“People have this bias that drug addicts are social misfits when really they’re just people who are ill who need help. They just have problems they need to deal with,” he said.


Some addiction experts said they are beginning to see attitudes change, but Miklos said she doesn’t think the shift has been significant. For perceptions to change in a meaningful way, people in recovery need to speak up, be noticed and show recovery is possible.

Mercuri said he, too, believes people in recovery need to “come out of the shadows and talk about their story.”

Enter The Advocacy Group.

Started in June 2006, the organization works to provide an avenue for people in recovery, their families, professionals and others to exchange ideas, make plans and take actions to reduce the stigma of addiction.

It tries to do so by organizing educational and community activities, monitoring the Legislature and the courts for bills and decisions impacting treatment, and coordinating events to celebrate recovery.

The purpose of the community activities — one example is TAG’s occasional litter pickup days — is “so folks can see that recovery does work and people in recovery can start to contribute to the community instead of taking away from it.”

“In order to change the stigma of addiction, we need to let people see that recovery is possible and that people do obtain long-term recovery,” Miklos said.

Too often, the public is exposed only to the terrible things that arise from active addiction through media coverage of crime and the court system. But, she said, there’s not much publicity about the people in long-term recovery, partly because those in recovery tend to move out of the public eye.

“When people become successful and start to live a life of recovery, they start to move forward and have a life, and judges and treatment centers don’t see them anymore.”

TAG meets regularly — the fourth Tuesday of each month — and is looking to attach itself to more of the larger state and national groups.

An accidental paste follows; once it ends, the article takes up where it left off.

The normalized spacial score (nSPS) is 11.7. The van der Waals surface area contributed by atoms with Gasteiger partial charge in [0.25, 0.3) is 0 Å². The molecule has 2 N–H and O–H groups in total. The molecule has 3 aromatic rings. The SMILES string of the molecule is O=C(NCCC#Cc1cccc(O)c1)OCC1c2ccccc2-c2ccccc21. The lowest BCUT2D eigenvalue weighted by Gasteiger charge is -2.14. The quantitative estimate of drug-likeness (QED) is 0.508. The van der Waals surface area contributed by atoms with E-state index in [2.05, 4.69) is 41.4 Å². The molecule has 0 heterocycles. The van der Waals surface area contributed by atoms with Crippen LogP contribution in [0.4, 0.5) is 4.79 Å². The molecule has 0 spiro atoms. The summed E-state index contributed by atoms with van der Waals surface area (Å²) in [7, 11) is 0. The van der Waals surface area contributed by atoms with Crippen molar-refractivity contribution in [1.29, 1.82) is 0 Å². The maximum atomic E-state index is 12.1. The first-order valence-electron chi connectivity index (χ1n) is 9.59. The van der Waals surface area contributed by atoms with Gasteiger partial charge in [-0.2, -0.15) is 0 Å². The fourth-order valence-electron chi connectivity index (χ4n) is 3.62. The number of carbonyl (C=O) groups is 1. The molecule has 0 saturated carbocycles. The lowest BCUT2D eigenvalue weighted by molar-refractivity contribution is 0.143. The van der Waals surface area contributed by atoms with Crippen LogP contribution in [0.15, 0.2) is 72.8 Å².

“The recovery movement is kind of a push across the country to try to start to organize and motivate people in long-term recovery to come out of the shadows and let people know they’re in recovery,” Miklos said.

She said thousands upon thousands of people are in recovery.

“And you wouldn’t know about it,” she said. “The ones you do (hear about) are the ones that are failing,” she said.

“Since it’s becoming more of a national recovery movement, people will hopefully see this isn’t just an idea of a few of us; it’s a national movement.”


And that includes getting families involved, Miklos said.

“Families face the same type of stigma even though it’s not happening to them,” she said. “Families are at a loss of where to go for support. We want to give family members hope that even if some don’t recover, it is possible.”

And she should know: Miklos herself is in long-term recovery, 30 years clean.

“I am a person in long-term recovery, and for me, that means that I have been free from drugs and alcohol for 30 years,” she said, explaining the new terminology and suggested way of recovering addicts introducing themselves at community events and meetings.

“That’s the message we want to get out,” said Miklos, who added that in the past, she wouldn’t disclose that information, especially to strangers.

“This is new for me, too, and I think it’s important to show that this does happen, that people have been sober for five, seven, 10 years and it does happen. It speaks to me personally because in the past it was a private matter,” she said. “It’s a private thing, but now there’s a value for others and there’s a value for stigma to make sure to talk about it so you can help others so maybe things will start to change and people will start to think differently.”

Heather Carlson is the wire editor and an assistant web editor for The Indiana Gazette. She covers courts, Saltsburg and Homer City borough councils and Penns Manor and United school districts, in addition to writing feature articles. She can be reached at